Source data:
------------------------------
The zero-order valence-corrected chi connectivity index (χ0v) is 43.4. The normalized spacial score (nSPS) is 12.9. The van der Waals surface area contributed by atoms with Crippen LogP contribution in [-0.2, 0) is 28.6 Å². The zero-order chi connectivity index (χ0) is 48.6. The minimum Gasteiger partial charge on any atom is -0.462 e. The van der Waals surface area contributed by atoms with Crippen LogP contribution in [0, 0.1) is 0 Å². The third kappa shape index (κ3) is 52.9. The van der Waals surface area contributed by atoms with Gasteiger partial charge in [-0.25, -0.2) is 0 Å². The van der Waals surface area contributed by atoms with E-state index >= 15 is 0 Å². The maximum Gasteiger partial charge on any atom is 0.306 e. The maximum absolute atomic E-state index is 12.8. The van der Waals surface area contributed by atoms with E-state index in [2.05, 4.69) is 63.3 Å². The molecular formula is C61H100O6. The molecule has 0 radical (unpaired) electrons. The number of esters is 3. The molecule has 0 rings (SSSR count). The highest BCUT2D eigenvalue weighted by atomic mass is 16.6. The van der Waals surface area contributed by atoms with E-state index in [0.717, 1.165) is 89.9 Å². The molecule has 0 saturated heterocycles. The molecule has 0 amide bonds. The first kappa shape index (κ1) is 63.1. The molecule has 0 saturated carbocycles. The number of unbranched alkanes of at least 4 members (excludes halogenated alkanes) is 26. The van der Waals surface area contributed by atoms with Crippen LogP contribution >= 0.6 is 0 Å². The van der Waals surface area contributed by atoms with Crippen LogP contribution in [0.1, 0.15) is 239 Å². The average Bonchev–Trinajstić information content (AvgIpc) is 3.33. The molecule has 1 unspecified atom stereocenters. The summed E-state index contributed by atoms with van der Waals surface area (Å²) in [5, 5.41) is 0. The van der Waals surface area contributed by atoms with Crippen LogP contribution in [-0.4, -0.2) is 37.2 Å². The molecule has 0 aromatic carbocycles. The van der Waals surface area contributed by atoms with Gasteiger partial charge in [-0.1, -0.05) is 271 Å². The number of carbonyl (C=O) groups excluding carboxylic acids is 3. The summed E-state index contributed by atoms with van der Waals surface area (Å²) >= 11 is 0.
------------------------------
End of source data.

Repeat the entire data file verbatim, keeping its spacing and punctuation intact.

The zero-order valence-corrected chi connectivity index (χ0v) is 43.4. The normalized spacial score (nSPS) is 12.9. The van der Waals surface area contributed by atoms with Crippen LogP contribution in [-0.2, 0) is 28.6 Å². The zero-order chi connectivity index (χ0) is 48.6. The minimum Gasteiger partial charge on any atom is -0.462 e. The van der Waals surface area contributed by atoms with Crippen LogP contribution in [0, 0.1) is 0 Å². The third kappa shape index (κ3) is 52.9. The van der Waals surface area contributed by atoms with Gasteiger partial charge in [-0.25, -0.2) is 0 Å². The van der Waals surface area contributed by atoms with E-state index >= 15 is 0 Å². The maximum Gasteiger partial charge on any atom is 0.306 e. The maximum absolute atomic E-state index is 12.8. The van der Waals surface area contributed by atoms with E-state index in [2.05, 4.69) is 63.3 Å². The molecular formula is C61H100O6. The molecule has 0 radical (unpaired) electrons. The number of esters is 3. The molecule has 0 rings (SSSR count). The highest BCUT2D eigenvalue weighted by atomic mass is 16.6. The van der Waals surface area contributed by atoms with E-state index in [0.717, 1.165) is 89.9 Å². The molecule has 0 saturated heterocycles. The molecule has 0 amide bonds. The first kappa shape index (κ1) is 63.1. The molecule has 0 saturated carbocycles. The number of unbranched alkanes of at least 4 members (excludes halogenated alkanes) is 26. The van der Waals surface area contributed by atoms with Crippen LogP contribution >= 0.6 is 0 Å². The van der Waals surface area contributed by atoms with Crippen LogP contribution in [0.1, 0.15) is 239 Å². The average Bonchev–Trinajstić information content (AvgIpc) is 3.33. The molecule has 1 unspecified atom stereocenters. The summed E-state index contributed by atoms with van der Waals surface area (Å²) in [5, 5.41) is 0. The van der Waals surface area contributed by atoms with Crippen LogP contribution in [-0.4, -0.2) is 37.2 Å². The molecule has 0 aromatic carbocycles. The van der Waals surface area contributed by atoms with Gasteiger partial charge in [-0.1, -0.05) is 271 Å². The number of carbonyl (C=O) groups excluding carboxylic acids is 3. The summed E-state index contributed by atoms with van der Waals surface area (Å²) >= 11 is 0.